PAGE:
I have recently moved back to my permanent address — the place I have been calling home for the past ten years. It was precisely a year ago that I had shifted to my original hometown. My wife and I wanted to be closer to our parents in these uncertain times. Good that we did. We ploughed through some of the toughest times with the support of the extended family. The sheer burden of the unknown and uncertainty would have crushed the lonely and separated souls.
Even though the closeness to the family was welcoming, the place you call your home always lends innate warmth. You feel calm, at home, free of some strange burden. Possibly, it is because of the familiarity of the surroundings. Or maybe it is because you have fallen in love with your abode over the many years of togetherness. Whatever the reason, things generally feel right.
That has been the experience for me for the past week. The period when I was away from this place appears way back in history. Is it not spectacular that you can so easily get habituated to the change in your surroundings?
That said, the drive back was full of anxiety. The ride, itself, was uneventful — instead, we welcomed the chance to spend a pleasant 12 hours on the road. It was the inside that was churning with thoughts. I was petrified, thinking about the state the home would be in. Would it be covered knee-deep in the dust? Or full of cobwebs? With pests running everywhere? The fear of the unknown was nibbling my heart within. Just the thought of the sheer work we may have to put in to make the place liveable made me uncomfortable.
As I unlocked the main door and stepped inside, I realized I was foolish to let these thoughts burden my mind. Of course. Our home is not somewhere in the wild, open for unruly animals to pry at. It is part of a gated community. No cockroaches or spiders were running around the house. The dust that I was so terrified of was barely visible. I could feel it was there. But cleaning that was far from the back-bending chore that I imagined it to be. The home was just the way we had left it, our own. Calm.
Anyway, the place is back to being our home again. Now, this is also a time to settle into a new routine. A change of setting calls for a change in the way I was leading my life for the past year. I have already got my mornings back — a familiar, peaceful morning is when I am writing this letter in. Now, it is time to handle the other phases of the day.
With that update out of the way, here is the selection of three brilliant essays on life for this week.
“The Capital T Truth” by David Foster Wallace →
[I]t is extremely difficult to stay alert and attentive, instead of getting hypnotized by the constant monologue inside your own head (may be happening right now). Twenty years after my own graduation, I have come gradually to understand that the liberal arts cliché about teaching you how to think is actually shorthand for a much deeper, more serious idea: learning how to think really means learning how to exercise some control over how and what you think. It means being conscious and aware enough to choose what you pay attention to and to choose how you construct meaning from experience. Because if you cannot exercise this kind of choice in adult life, you will be totally hosed. Think of the old cliché about quote the mind being an excellent servant but a terrible master.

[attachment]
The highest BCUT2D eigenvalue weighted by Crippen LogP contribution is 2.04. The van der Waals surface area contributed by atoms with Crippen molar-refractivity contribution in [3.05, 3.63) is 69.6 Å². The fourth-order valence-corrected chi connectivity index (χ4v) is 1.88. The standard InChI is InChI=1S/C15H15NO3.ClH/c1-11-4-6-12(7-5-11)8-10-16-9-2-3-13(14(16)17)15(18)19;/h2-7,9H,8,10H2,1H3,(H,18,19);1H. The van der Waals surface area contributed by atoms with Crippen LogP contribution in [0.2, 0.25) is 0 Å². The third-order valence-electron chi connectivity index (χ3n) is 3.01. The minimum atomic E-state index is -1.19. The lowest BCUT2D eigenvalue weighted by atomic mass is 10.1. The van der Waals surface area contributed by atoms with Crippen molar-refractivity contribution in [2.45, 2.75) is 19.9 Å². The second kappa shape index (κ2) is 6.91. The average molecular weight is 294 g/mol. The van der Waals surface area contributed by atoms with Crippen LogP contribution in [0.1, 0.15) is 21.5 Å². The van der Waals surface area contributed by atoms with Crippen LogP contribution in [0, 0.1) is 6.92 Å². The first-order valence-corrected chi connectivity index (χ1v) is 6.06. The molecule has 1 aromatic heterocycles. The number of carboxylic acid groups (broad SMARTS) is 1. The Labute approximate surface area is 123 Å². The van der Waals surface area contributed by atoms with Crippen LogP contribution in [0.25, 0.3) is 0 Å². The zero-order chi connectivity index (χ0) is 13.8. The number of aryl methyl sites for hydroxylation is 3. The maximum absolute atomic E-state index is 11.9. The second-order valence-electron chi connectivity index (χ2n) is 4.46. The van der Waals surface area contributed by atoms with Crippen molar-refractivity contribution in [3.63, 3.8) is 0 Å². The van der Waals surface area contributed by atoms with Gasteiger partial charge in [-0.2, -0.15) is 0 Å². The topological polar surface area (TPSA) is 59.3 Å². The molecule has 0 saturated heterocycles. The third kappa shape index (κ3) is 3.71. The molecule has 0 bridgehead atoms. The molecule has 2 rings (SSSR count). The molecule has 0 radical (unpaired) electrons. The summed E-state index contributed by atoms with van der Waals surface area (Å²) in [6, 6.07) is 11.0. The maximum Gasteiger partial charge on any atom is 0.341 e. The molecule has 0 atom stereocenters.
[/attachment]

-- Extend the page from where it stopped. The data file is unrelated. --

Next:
“Why Go Out?” by Sheila Heti →
I’m always super-aware of how whenever I go out into the world, or whenever I get involved in a relationship, my idea of who I think I am utterly collides with the reality of who I actually am. And I continue to go out even though who I am always comes up short. I always prove myself to be less generous, less charming, less considerate, not as bold or energetic or intelligent or courageous as I imagined in my solitude. And I’m always being insulted, or snubbed, or disappointed.
And yet, in some way, maybe this is better. Each of us could suffer the pangs of withdrawal from other people and gain the serenity of the non-smoker. We could be demi-gods in our little castles, all alone, but perhaps, deep down, none of us really wants that. Maybe the only cure for self-confidence and courage is humility. Maybe we go out in order to fall short, because we want to learn how to be good at being people, and moreover, because we want to be people.
“How to Live on Twenty-Four Hours a Day” by Arnold Bennett →
A failure or so, in itself, would not matter, if it did not incur a loss of self-esteem and of self-confidence. But just as nothing succeeds like success, so nothing fails like failure. Most people who are ruined are ruined by attempting too much. Therefore, in setting out on the immense enterprise of living fully and comfort- ably within the narrow limits of twenty-four hours a day, let us avoid at any cost the risk of an early failure. I will not agree that, in this business at any rate, a glorious failure is better than a petty success. I am all for the petty success. A glorious failure leads to nothing; a petty success may lead to a success that is not petty.
You, my reader with a keen eye, must have noticed that this issue looks slightly different. It does because I have moved my newsletters to the Ghost platform. Without going too much into details, let us just say that I wanted to challenge myself to write more long-form essays. I do plan to do that on Ghost.
I have published below essays since I delivered the last issue of the newsletter. Given that I recently started publishing with Ghost, these posts are meta thoughts on my choice of platforms.
You can also receive my essays along with the newsletter issues, if interested. Just let me know. I will deliver every essay I publish by email. Or you could, of course, also subscribe to the good old RSS feed.
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Thank you for reading and sharing.